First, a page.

With the recent trend in reviving old musical styles, one that has missed that train is Southern rock. Sure, Americana stalwarts like Jason Isbell and Sturgill Simpson have incorporated elements of Southern rock into their sound, but pure Southern rock in the style of Lynyrd Skynyrd or The Charlie Daniels Band is in short supply. But Nashville's The Steel Woods are changing that with their debut album Straw in the Wind, out May 19 on Woods Music/Thirty Tigers.
The Steel Woods formed out of a one-off concert that featured vocalist Wes Bayliss and Jason “Rowdy” Cope. Bayliss and Cope both have a deep grounding in Americana, with Cope having backed up Jamey Johnson for almost a decade and most recently playing with Lindi Ortega. The two hit it off and after numerous fishing trips and guitar pulls, they recruited drummer Jay Tooke and bassist Johnny Stanton to form a band.
The themes on Straw in the Wind could only have been born of the crossroads where the Bible Belt meets the country outlaw. Cope and Bayliss fill the baker's dozen songs on the album with liberal doses of salvation and judgment, of lovers living with a broken heart and those willing to kill to cure it. Its cast of characters are impressively complex despite being served in three and a half minute doses.
Nowhere is that more apparent than in the album's title track. The narrative tale of a group of strangers, each unsavory enough to have been pulled straight from the pages of Dashiell Hammett, who disappear one by one “like straw in the wind” is punctuated by a sinister guitar crawl from Cope.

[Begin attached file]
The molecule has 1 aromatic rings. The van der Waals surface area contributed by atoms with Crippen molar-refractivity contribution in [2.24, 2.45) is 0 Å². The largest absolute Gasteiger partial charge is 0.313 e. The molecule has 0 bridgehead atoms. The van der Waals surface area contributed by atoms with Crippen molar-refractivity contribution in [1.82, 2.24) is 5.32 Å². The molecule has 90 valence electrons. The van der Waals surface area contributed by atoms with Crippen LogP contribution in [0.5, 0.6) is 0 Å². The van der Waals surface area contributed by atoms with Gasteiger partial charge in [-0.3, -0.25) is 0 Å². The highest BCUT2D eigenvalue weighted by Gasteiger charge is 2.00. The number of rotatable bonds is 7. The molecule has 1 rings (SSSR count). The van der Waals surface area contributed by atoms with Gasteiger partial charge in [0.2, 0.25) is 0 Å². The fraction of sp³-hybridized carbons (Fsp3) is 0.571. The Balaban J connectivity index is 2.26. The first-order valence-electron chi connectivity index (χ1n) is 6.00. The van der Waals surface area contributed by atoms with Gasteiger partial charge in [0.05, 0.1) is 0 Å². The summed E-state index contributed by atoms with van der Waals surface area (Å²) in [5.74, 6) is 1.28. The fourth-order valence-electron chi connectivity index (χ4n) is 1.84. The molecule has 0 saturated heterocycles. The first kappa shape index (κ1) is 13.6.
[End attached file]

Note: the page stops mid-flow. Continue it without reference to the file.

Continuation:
Even when The Steel Woods delve into covers, as they do on Darrell Scott's heartbreaking “Uncle Lloyd”, and Brent Cobb's “Better in the Fall”, they retain a signature style that makes the album cohesive. Even the album's most surprising inclusion, Black Sabbath's “Hole in the Sky”, retains a dirty Southern feel while honoring the original's heavy riffing.
The counterpoint to “Hole in the Sky” is the ballad “The Secret”, featuring vocal help from Lindi Ortega. But even here, lurking behind its lush orchestration, is an air of uneasiness. A retelling of the story of Adam and Eve, with Adam “sitting under this tree, staring at a half-eaten apple”, finally realizing that “it was her lips I should have feared, not a viper in the garden.”
In an era when every week brings a dozen or more new releases vying for limited consumer choice, The Steel Woods have done a good job of differentiating themselves. They're a band who could have stepped on the stage of a mid-'70s Volunteer Jam and been right at home. For fans of pure Southern rock, Straw in the Wind is going to be welcome with open arms. For newer fans who may find The Steel Woods via their connection with Jamey Johnson or Lindi Ortega, there will be enough familiarity to ease the slide into the gritty world that the band has created.